Jewish Music Blog

March 19, 2006

Ari Boiangiu Rosh Ashmurot – Review

Filed under: Reviews — jewishmusic @ 11:55 am

Ari Boiangiu is a guitarist for NY’s Neshoma Orchestra and is renowned for his skill and versatility. This album sums Ari up and compacts it into 48 minutes 31 seconds.

What I like about this album is its originality, confidence, and refreshing sound. Boiangiu clearly had a purpose and direction with this album and he did a very good job at conveying it. The songs are singable and original, which is impressive considering that many of them have jazz influences. The album is arranged by both Boiangiu and Mark Fineberg, who arranged the Teva albums and also plays keys. The relatively simple instrumentation, in contrast to the complicated arrangements, consists of various guitars, Larry Steppler’s drums, Fineberg’s keys/organ and Dave Keyes’ bass. The recording and mixing is excellent – all the instruments are clearly distinguishable. The drums have a very live sound; they are not over-compressed and portray Steppler in a fresh way. The sound of this album is far from typically Jewish, but at the same time it still manages to maintain a distinctly Jewish feel.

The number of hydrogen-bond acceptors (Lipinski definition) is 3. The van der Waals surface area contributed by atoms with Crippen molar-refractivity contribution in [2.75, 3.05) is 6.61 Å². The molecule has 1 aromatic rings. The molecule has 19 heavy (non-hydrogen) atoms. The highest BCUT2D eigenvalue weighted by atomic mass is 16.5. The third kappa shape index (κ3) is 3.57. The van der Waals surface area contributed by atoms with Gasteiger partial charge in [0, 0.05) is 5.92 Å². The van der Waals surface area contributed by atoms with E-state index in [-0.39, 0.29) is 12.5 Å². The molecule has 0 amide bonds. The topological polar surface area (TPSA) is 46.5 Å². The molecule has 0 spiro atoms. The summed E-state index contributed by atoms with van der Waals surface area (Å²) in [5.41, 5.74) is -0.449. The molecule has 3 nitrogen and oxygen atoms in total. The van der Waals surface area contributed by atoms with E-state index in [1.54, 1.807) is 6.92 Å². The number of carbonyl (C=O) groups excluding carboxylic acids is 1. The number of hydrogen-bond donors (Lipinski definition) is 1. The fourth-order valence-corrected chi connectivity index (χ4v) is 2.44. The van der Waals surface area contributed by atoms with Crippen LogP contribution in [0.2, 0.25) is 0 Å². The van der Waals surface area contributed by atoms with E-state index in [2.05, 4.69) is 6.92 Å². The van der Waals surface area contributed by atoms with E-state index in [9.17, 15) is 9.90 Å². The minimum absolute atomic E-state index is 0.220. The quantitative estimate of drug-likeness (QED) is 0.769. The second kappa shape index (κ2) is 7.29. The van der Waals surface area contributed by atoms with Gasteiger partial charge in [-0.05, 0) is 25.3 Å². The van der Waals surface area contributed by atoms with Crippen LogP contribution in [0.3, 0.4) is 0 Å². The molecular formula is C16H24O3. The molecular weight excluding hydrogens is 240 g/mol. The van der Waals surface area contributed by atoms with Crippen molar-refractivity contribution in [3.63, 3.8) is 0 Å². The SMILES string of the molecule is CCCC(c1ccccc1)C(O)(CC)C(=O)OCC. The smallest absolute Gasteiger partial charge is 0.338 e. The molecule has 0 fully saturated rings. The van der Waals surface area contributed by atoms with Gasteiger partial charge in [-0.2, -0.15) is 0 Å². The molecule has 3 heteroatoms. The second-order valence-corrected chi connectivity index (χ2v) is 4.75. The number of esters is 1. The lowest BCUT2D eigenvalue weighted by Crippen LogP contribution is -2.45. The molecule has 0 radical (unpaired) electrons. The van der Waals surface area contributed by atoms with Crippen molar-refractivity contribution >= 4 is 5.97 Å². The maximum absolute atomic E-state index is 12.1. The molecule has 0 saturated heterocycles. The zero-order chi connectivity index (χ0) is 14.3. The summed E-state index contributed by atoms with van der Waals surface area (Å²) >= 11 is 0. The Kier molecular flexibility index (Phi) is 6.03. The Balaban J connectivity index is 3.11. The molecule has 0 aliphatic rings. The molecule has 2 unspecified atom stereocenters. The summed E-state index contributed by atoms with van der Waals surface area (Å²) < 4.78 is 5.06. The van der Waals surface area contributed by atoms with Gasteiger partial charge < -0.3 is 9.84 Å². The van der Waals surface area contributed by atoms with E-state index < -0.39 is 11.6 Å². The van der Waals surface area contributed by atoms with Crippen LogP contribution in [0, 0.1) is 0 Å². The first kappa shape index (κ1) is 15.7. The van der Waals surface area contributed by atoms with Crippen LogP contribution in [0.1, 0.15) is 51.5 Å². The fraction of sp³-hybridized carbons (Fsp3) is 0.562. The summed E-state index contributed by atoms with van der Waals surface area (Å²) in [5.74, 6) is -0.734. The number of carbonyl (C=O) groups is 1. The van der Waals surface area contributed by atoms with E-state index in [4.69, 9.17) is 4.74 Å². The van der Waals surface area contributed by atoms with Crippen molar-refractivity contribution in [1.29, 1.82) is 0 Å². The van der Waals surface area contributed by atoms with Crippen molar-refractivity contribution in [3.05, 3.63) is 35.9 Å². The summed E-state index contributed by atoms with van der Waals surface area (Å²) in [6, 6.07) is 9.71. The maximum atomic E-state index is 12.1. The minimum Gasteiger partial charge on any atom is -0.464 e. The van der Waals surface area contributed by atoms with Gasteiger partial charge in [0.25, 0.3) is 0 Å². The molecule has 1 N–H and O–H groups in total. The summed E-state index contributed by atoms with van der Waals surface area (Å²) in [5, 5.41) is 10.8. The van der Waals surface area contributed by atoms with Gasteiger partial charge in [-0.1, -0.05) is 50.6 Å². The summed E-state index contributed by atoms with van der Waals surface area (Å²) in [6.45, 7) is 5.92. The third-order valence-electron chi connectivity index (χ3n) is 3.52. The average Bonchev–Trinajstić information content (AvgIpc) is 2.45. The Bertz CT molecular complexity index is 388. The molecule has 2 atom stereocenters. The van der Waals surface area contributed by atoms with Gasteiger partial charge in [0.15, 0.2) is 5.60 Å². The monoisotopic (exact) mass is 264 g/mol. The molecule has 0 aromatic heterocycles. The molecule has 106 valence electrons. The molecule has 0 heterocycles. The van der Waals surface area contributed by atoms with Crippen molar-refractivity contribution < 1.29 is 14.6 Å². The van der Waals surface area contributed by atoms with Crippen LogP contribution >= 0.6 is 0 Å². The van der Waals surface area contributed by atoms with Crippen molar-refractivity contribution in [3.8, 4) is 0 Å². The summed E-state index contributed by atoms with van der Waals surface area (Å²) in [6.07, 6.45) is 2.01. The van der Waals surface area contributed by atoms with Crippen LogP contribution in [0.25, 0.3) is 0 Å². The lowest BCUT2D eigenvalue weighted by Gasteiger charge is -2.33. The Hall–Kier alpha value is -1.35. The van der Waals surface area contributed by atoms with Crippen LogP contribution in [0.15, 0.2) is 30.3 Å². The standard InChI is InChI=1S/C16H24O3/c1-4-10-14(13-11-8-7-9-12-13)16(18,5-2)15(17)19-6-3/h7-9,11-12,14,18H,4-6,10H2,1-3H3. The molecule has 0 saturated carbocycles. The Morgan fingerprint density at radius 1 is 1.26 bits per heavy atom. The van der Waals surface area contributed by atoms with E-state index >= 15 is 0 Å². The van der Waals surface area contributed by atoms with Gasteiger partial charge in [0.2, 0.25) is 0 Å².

The grooves throughout the album are in-the-pocket. Everything from Kumi’s hora, Al Naharos’ rock, to the various ballads all have well-thought out and tasteful grooves. Surprisingly this guitar-based album doesn’t seem overly rocky. Ari uses rock when necessary and not as a matter of course. Boiangiu’s versatility shines forth on every song: everything from rocking tapping solos to beautiful ballads playing is represented on this album.

Besides focusing on Ari’s guitar playing, this album also features Ari’s unique vocals. Although I don’t think Ari has the greatest voice, I applaud him for doing his thing. Ari’s vocals are energetic, in tune, and not typically Jewish.

This album is refreshing and relaxing to listen to. The songs are catchy, the grooves are moving, and the music is unique.


1 Comment »

  1. I liked the clips I heard kind of reminds me a bit of gershon veroba but on a guitar. Like you said however, his voice is not the greatest.

    Comment by Jewish Blogmeister — March 21, 2006 @ 10:45 am

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